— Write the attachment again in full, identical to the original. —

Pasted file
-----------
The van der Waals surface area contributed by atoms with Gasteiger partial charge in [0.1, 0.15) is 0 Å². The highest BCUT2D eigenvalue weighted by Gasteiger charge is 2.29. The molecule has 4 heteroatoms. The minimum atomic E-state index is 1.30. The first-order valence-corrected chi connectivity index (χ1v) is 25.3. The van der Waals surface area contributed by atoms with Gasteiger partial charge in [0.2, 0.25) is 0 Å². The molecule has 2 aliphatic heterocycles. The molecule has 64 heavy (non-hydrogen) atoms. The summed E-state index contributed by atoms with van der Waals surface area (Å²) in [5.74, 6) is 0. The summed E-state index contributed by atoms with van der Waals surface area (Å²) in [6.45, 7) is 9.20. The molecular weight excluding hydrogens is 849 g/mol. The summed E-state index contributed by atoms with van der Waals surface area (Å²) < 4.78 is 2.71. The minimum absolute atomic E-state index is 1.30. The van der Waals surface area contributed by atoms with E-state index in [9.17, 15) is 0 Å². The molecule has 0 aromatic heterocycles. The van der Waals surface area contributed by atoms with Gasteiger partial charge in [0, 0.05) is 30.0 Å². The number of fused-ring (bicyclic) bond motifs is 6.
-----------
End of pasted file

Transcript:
The van der Waals surface area contributed by atoms with Gasteiger partial charge in [0.1, 0.15) is 0 Å². The highest BCUT2D eigenvalue weighted by Gasteiger charge is 2.29. The molecule has 4 heteroatoms. The minimum atomic E-state index is 1.30. The first-order valence-corrected chi connectivity index (χ1v) is 25.3. The van der Waals surface area contributed by atoms with Gasteiger partial charge in [0.2, 0.25) is 0 Å². The molecule has 2 aliphatic heterocycles. The molecule has 64 heavy (non-hydrogen) atoms. The summed E-state index contributed by atoms with van der Waals surface area (Å²) in [5.74, 6) is 0. The summed E-state index contributed by atoms with van der Waals surface area (Å²) in [6.45, 7) is 9.20. The molecular weight excluding hydrogens is 849 g/mol. The summed E-state index contributed by atoms with van der Waals surface area (Å²) < 4.78 is 2.71. The minimum absolute atomic E-state index is 1.30. The van der Waals surface area contributed by atoms with E-state index in [9.17, 15) is 0 Å². The molecule has 0 aromatic heterocycles. The van der Waals surface area contributed by atoms with Gasteiger partial charge in [0, 0.05) is 30.0 Å². The number of fused-ring (bicyclic) bond motifs is 6.